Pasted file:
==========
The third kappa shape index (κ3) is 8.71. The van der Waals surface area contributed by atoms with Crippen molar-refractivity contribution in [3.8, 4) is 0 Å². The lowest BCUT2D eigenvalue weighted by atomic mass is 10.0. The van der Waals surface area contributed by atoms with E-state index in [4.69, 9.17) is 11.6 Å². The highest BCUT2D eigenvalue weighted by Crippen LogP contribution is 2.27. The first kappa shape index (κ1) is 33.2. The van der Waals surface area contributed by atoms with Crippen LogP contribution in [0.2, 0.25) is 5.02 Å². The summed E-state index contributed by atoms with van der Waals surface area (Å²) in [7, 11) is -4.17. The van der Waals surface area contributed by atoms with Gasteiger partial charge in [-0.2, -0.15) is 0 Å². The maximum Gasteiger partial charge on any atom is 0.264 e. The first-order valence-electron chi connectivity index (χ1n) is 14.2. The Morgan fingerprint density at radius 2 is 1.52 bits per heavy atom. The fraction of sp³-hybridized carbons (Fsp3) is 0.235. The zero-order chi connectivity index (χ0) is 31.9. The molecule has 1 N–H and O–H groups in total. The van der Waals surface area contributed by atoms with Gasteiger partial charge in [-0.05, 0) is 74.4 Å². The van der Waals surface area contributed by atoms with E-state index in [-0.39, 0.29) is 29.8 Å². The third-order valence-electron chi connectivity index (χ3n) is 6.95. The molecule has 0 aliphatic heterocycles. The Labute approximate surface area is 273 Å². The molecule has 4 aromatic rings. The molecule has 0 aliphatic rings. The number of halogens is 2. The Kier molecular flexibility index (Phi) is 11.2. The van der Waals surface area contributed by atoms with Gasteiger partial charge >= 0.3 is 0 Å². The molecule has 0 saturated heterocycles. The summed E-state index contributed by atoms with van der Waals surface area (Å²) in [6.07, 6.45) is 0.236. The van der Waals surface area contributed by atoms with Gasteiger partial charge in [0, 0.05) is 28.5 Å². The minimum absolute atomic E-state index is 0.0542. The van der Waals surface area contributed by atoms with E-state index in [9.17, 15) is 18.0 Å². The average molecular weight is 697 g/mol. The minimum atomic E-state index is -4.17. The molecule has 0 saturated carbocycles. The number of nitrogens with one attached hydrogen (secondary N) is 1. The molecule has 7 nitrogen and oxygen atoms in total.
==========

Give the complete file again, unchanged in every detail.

The third kappa shape index (κ3) is 8.71. The van der Waals surface area contributed by atoms with Crippen molar-refractivity contribution in [3.8, 4) is 0 Å². The lowest BCUT2D eigenvalue weighted by atomic mass is 10.0. The van der Waals surface area contributed by atoms with E-state index in [4.69, 9.17) is 11.6 Å². The highest BCUT2D eigenvalue weighted by Crippen LogP contribution is 2.27. The first kappa shape index (κ1) is 33.2. The van der Waals surface area contributed by atoms with Crippen LogP contribution in [0.2, 0.25) is 5.02 Å². The summed E-state index contributed by atoms with van der Waals surface area (Å²) in [7, 11) is -4.17. The van der Waals surface area contributed by atoms with Gasteiger partial charge in [-0.2, -0.15) is 0 Å². The maximum Gasteiger partial charge on any atom is 0.264 e. The first-order valence-electron chi connectivity index (χ1n) is 14.2. The Morgan fingerprint density at radius 2 is 1.52 bits per heavy atom. The fraction of sp³-hybridized carbons (Fsp3) is 0.235. The zero-order chi connectivity index (χ0) is 31.9. The molecule has 1 N–H and O–H groups in total. The van der Waals surface area contributed by atoms with Gasteiger partial charge in [-0.05, 0) is 74.4 Å². The van der Waals surface area contributed by atoms with E-state index in [-0.39, 0.29) is 29.8 Å². The third-order valence-electron chi connectivity index (χ3n) is 6.95. The molecule has 0 aliphatic heterocycles. The Labute approximate surface area is 273 Å². The molecule has 4 aromatic rings. The molecule has 0 aliphatic rings. The number of halogens is 2. The Kier molecular flexibility index (Phi) is 11.2. The van der Waals surface area contributed by atoms with Gasteiger partial charge >= 0.3 is 0 Å². The molecule has 0 saturated heterocycles. The summed E-state index contributed by atoms with van der Waals surface area (Å²) in [6.07, 6.45) is 0.236. The van der Waals surface area contributed by atoms with Gasteiger partial charge in [0, 0.05) is 28.5 Å². The minimum absolute atomic E-state index is 0.0542. The van der Waals surface area contributed by atoms with E-state index in [9.17, 15) is 18.0 Å². The average molecular weight is 697 g/mol. The minimum atomic E-state index is -4.17. The molecule has 0 saturated carbocycles. The number of nitrogens with one attached hydrogen (secondary N) is 1. The molecule has 7 nitrogen and oxygen atoms in total.